Questions regarding showmanship....

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Questions regarding showmanship....

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    04-27-2011, 03:54 PM
Green Broke
Questions regarding showmanship....

I have a 5 year old haflinger mare, just turned five today (HAPPY BIRTHDAY NOKA!!!!!!!) who I am entering in showmanship again. Bits N Spurs is coming up in June and I need to get to practicing! One thing about this show: they don't have ribbons for each horse. I know it's not all for ribbons but coming out of the arena with one makes me feel like I at least did something right and am not a failure. So, here are my questions:
This is my 2nd year in showmanship but my pony has been doing this since 3 months old, what can I do to practice?

Whats the difference between showmanship and halter?

If your about to run the judge over and don't have the room to turn away from you, is there any other choice than to turn into yourself?

Does it matter if your horse isn't squared up while waiting for your turn?

What if your horse moves around while waiting for your turn as your in the arena?

Whats a reasonable spacing between two horses?

Anything crucial to remember (besides the course)?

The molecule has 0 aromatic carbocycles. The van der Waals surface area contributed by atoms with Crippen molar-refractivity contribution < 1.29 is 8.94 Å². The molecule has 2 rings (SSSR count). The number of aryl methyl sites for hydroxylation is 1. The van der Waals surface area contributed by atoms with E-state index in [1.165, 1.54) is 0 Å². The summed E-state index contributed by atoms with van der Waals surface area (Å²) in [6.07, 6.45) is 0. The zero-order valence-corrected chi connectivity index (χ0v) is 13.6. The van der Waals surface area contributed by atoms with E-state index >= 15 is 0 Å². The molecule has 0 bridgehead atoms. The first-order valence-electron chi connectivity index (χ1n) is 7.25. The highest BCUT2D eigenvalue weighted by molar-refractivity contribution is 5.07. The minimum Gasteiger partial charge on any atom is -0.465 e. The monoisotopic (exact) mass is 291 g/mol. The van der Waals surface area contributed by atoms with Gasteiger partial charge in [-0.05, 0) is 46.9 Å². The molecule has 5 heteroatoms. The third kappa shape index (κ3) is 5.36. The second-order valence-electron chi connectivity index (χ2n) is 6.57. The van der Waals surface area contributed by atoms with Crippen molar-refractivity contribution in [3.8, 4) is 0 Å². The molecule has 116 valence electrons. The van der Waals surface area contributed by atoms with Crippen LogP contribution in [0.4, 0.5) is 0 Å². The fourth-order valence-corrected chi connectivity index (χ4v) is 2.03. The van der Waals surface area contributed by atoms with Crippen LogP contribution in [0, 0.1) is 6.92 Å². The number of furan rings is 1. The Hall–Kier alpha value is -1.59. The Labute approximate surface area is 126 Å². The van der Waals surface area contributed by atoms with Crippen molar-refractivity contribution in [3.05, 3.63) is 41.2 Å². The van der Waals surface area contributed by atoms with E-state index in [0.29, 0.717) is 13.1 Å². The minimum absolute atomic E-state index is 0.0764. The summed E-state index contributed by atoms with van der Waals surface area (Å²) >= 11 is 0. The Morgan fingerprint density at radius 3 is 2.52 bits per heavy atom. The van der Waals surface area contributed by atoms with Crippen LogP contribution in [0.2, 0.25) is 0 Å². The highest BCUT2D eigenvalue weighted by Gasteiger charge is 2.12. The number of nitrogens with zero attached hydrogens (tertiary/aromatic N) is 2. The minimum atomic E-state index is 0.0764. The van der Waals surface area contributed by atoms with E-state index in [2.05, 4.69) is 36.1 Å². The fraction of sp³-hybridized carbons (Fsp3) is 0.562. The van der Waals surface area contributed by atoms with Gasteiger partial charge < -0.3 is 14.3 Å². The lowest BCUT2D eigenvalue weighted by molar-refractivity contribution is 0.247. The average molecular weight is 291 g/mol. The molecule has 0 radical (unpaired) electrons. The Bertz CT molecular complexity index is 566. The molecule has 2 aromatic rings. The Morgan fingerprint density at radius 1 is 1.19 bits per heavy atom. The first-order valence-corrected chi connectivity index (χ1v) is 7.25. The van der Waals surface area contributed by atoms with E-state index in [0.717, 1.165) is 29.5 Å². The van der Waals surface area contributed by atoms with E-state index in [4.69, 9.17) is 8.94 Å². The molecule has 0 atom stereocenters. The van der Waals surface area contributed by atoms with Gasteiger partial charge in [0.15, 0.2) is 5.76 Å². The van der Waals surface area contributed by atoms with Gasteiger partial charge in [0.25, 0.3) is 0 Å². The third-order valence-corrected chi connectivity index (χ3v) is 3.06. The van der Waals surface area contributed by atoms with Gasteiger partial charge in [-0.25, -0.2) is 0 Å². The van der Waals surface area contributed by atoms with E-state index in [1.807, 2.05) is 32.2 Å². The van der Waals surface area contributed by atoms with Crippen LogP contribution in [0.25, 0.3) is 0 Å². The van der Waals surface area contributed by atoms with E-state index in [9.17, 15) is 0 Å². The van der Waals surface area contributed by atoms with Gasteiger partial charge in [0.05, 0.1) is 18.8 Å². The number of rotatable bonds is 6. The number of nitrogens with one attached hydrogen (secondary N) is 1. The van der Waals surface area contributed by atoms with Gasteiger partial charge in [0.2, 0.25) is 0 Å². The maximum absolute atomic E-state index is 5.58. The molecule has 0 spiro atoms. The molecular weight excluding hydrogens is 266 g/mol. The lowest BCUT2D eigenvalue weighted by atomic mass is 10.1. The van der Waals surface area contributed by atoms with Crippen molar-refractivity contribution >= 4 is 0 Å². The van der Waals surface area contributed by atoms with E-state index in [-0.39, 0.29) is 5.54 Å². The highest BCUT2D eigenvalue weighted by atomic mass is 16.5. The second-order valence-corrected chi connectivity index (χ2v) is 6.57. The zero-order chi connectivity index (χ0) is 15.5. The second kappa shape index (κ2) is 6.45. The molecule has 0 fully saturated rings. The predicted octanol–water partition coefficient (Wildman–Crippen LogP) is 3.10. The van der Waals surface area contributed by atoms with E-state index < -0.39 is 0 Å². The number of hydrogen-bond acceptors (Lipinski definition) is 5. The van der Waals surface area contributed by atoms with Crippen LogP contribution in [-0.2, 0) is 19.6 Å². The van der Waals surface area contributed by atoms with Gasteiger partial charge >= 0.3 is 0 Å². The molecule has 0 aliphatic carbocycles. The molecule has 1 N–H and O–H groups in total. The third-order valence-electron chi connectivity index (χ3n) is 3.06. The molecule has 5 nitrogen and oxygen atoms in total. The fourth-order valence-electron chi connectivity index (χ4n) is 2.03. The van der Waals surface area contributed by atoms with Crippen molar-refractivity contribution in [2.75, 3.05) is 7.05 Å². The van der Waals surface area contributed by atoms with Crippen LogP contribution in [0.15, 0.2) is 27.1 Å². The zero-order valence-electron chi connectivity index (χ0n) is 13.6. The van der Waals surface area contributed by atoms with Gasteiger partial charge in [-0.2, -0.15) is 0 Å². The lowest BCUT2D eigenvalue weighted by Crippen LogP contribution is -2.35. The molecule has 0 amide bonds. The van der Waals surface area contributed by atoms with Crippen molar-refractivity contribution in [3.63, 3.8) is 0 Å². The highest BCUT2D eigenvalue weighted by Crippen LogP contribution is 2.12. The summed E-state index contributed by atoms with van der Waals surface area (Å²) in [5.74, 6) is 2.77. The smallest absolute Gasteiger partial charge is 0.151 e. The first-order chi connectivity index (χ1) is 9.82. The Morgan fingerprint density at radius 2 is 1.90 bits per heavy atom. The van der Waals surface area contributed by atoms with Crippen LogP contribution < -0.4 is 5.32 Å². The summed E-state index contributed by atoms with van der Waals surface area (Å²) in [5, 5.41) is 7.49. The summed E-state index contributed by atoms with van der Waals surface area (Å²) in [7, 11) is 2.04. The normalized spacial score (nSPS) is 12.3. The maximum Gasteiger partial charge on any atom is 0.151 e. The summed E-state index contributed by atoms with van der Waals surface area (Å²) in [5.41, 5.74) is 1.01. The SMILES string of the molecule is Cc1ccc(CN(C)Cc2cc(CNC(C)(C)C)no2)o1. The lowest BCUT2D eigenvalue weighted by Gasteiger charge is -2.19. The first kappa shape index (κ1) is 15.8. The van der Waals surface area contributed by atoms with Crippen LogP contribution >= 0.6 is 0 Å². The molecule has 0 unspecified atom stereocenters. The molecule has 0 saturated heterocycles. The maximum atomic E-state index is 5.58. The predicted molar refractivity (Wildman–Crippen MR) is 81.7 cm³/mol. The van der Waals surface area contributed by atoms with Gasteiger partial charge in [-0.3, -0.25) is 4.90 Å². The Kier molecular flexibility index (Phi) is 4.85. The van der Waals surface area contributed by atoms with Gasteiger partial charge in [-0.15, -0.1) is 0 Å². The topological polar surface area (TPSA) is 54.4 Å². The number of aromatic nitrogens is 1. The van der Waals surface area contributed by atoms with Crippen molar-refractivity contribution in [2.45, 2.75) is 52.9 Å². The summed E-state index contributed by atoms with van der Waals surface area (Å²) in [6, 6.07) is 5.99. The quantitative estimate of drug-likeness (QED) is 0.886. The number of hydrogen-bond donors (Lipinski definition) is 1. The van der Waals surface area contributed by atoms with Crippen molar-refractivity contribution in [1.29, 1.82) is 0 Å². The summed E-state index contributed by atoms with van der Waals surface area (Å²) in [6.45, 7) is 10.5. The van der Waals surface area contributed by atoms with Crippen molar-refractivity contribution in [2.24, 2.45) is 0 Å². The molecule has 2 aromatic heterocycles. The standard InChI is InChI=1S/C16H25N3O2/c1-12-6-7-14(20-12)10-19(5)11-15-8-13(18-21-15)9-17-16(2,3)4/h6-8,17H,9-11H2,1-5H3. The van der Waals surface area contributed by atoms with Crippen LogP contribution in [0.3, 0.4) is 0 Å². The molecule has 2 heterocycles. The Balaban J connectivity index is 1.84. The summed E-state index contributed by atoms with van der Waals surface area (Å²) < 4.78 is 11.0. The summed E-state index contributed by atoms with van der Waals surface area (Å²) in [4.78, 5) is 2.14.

Thanks for anything! I'll take any advice
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    04-27-2011, 04:42 PM
I wish you lived closer so I could help you a bit. Tanoka knows showmanship very well but she does need to be reminded tht she has to do it.

This is my 2nd year in showmanship but my pony has been doing this since 3 months old, what can I do to practice? Do patterns and a LOT of them. Try and remember some patterns you have done and do them at home. If you can't remember some look some up online to do. Thhe MAIN thing with showmanship is how you present. It dosnt matter if your horses is rearing kicking or not doing anything right. Just smile and be proud look the judge straight in the eye like... hey don't you remember that was on the pattern and my horse is perfect. The snobbier the better in showmanship.

Whats the difference between showmanship and halter? Halter is judging the horses conformation the showmanship is jusdging the training and how you present. Halter you can touch the horse showmanship you can't.

If your about to run the judge over and don't have the room to turn away from you, is there any other choice than to turn into yourself? The main thing don't run the judge over seconded by don't throw the horses butt at the judge. Try an avoid those two things.

Does it matter if your horse isn't squared up while waiting for your turn? Yes it does set her up all the time. When in showmanship you are ALWAYS presenting.

What if your horse moves around while waiting for your turn as your in the arena? Tanoka knows better then this shank her hard and tell her to whoa. When she moves tell her to whoa and set her up again, then present. Just keep setting her up.

Whats a reasonable spacing between two horses? Try and imagine a horse fitting between you two.

Anything crucial to remember (besides the course)?